The independent test performance of each classifier was compared by the maximum number of True Positives that could be attained with approximately a 20% False Positive rate. As mentioned previously, one of the advantages of using cost-sensitive classifiers is that the False Positive rate may be controlled. Figure 1 shows the True Positive rate achieved by each classifier with under a 20% False Positive rate when the training models were applied to the independent test set. The minority class % of each dataset is shown in brackets.
Figure 1. Primary Screen datasets: True Positive rate with under or approximately a 20% False Positive rate. The True Positive rate achieved by each type of classifier for the Primary Screen datasets. A maximum limit of 20% False Positives were allowed.
These figures are quite promising considering the degree of imbalance in the bioassay data. Though classifier accuracy and precision are not the best statistical evaluation methods for imbalanced datasets, the results of these may be found in the supplementary Excel results file. See Additional file 1: Full results of the classification experiments.
Some observations from the experiments are detailed below:
• Even though all the datasets are from primary screening bioassays, there is a big difference in classifier performance. There appears to be no relation of performance to the number of compounds in the bioassay or the size of the minority class. From a cost-sensitive classifier point of view, the experiments show that these types of classifiers are capable of producing some good True Positive rates with a controllable False Positive rate for highly imbalanced data. From a bioassay point of view, it is questionable how helpful these models are: primary screening usually involves a large amount of false positives. For example, AID688 had a 100% false positive rate and AID373 had a 90% false positive rate. This leads back to the issue of whether this type of data should be used for virtual screening.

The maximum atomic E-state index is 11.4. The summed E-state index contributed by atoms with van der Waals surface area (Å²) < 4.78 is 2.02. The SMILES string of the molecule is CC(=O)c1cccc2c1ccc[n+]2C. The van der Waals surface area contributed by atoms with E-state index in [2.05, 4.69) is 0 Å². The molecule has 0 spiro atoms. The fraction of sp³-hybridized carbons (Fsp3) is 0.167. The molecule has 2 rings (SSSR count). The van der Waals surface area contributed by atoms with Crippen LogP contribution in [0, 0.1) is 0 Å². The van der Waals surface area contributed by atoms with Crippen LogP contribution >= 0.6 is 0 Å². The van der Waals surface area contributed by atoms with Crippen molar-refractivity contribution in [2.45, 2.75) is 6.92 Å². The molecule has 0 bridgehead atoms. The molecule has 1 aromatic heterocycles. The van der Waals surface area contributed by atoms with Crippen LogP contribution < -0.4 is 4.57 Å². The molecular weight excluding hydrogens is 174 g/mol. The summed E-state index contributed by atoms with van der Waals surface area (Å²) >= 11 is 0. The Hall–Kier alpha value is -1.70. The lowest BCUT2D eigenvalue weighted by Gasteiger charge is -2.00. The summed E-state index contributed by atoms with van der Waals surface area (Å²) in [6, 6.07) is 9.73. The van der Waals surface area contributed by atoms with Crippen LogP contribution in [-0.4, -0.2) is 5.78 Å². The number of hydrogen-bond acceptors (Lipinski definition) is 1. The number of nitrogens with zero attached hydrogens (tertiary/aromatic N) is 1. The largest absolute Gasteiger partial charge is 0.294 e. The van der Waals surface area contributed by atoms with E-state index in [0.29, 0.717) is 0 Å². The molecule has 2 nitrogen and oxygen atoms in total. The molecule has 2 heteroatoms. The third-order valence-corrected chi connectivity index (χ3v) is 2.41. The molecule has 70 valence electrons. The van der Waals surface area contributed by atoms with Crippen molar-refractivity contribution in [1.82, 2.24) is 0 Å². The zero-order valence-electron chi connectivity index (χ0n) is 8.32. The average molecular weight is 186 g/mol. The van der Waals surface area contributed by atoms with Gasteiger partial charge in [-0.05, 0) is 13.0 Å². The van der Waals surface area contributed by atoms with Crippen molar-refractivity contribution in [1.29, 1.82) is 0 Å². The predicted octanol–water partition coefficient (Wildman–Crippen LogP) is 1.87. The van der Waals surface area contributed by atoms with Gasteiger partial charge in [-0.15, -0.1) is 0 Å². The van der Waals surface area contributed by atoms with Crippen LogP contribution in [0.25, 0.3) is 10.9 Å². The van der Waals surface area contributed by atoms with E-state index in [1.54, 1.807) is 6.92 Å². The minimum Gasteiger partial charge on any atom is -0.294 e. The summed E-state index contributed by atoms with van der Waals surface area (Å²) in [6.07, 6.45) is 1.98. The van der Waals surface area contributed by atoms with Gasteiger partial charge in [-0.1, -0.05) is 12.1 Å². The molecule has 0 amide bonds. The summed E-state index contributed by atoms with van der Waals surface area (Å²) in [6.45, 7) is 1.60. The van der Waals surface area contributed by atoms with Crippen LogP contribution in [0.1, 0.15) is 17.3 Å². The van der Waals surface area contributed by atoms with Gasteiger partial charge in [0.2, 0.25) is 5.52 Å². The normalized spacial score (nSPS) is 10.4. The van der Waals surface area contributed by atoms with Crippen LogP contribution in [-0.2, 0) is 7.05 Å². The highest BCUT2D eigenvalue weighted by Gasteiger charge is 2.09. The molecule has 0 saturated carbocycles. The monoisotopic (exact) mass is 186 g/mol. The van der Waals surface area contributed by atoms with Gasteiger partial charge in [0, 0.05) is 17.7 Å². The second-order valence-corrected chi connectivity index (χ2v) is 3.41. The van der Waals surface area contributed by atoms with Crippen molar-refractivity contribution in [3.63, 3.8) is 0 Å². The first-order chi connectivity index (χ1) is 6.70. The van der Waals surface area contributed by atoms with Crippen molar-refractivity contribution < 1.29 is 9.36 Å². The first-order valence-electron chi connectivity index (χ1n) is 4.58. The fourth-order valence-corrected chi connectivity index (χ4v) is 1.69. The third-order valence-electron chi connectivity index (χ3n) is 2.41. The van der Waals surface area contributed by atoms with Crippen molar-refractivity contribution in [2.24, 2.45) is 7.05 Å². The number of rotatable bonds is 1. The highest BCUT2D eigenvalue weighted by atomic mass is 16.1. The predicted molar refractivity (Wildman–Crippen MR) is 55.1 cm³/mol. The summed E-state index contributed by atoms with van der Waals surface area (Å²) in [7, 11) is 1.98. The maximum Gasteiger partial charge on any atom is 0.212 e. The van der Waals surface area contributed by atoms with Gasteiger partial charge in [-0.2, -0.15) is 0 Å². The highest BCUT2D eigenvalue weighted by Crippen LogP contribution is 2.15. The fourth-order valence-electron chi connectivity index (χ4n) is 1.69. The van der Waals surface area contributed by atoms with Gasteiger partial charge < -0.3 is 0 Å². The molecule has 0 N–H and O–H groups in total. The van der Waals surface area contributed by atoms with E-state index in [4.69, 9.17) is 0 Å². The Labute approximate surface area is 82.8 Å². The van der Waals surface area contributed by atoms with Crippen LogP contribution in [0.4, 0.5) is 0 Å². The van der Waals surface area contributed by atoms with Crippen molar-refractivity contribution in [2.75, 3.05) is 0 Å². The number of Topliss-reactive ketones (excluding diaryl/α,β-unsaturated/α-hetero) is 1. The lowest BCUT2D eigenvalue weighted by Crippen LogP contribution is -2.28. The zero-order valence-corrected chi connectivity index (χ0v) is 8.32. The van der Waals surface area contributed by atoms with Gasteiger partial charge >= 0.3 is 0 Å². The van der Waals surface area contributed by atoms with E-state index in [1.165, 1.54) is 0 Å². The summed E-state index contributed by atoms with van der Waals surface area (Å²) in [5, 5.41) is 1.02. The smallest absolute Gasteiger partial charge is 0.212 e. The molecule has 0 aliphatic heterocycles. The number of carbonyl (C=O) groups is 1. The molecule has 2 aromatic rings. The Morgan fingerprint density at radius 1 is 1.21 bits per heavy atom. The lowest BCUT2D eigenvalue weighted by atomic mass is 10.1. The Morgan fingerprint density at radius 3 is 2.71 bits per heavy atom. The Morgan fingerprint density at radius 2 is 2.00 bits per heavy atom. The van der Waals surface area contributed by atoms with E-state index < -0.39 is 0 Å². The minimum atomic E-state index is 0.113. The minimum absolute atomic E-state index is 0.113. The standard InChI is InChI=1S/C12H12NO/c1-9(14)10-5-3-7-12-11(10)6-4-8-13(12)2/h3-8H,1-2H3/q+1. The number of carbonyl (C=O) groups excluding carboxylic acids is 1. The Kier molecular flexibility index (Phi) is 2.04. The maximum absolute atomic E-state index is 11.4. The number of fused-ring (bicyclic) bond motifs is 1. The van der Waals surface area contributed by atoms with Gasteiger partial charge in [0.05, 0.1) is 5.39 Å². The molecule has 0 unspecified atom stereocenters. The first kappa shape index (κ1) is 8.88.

• As a Random Forest classifier is an ensemble classifier (an ensemble of Random Trees), it requires more computational memory than the other classifiers. It has not been able to run when there has been over 27,000 compounds
• Overall, Weka's implementation of the cost-sensitive Support Vector Machine, the SMO, has performed consistently well. A disadvantage of the SMO has been the amount of time taken to build the model and run the 5 fold cross-validation - in some cases the model took 7 hours to complete per cost setting used. The cost-sensitive Naive Bayes models were the quickest to build and the J48 and Random Forest models took, on average, about 1 hour per cost-setting to build.
Confirmatory Screen Bioassay Datasets
The independent test performance of each classifier has been harder to compare as some classifiers could not achieve fewer than 20% False Positives. The compounds in confirmatory bioassay data (ie. those compounds that were deemed Active in the primary screen) are, in general, quite similar in terms of unique attributes. In some cases, there has been a 50% reduction in the fingerprint data representation when these attributes are removed. For this reason, another set of experiments was carried out where more descriptors were generated. This could not be done with the primary screening datasets because of computational memory limitations. Though these types of datasets are relatively small with only a small imbalance of Actives and Inactives, the classifiers have not been very successful at predicting the bioassay's active compounds. This could be due to the fact that the compounds in a confirmatory screen are usually closer in structure and physicochemical properties. Table 6 shows the results of both sets of experiments in terms of the True Positive and False Positive rates. The 'a' after the dataset name represents the smaller dataset and the 'b' represents the larger version of the dataset. The numbers of attributes in the datasets are written in brackets after the dataset name.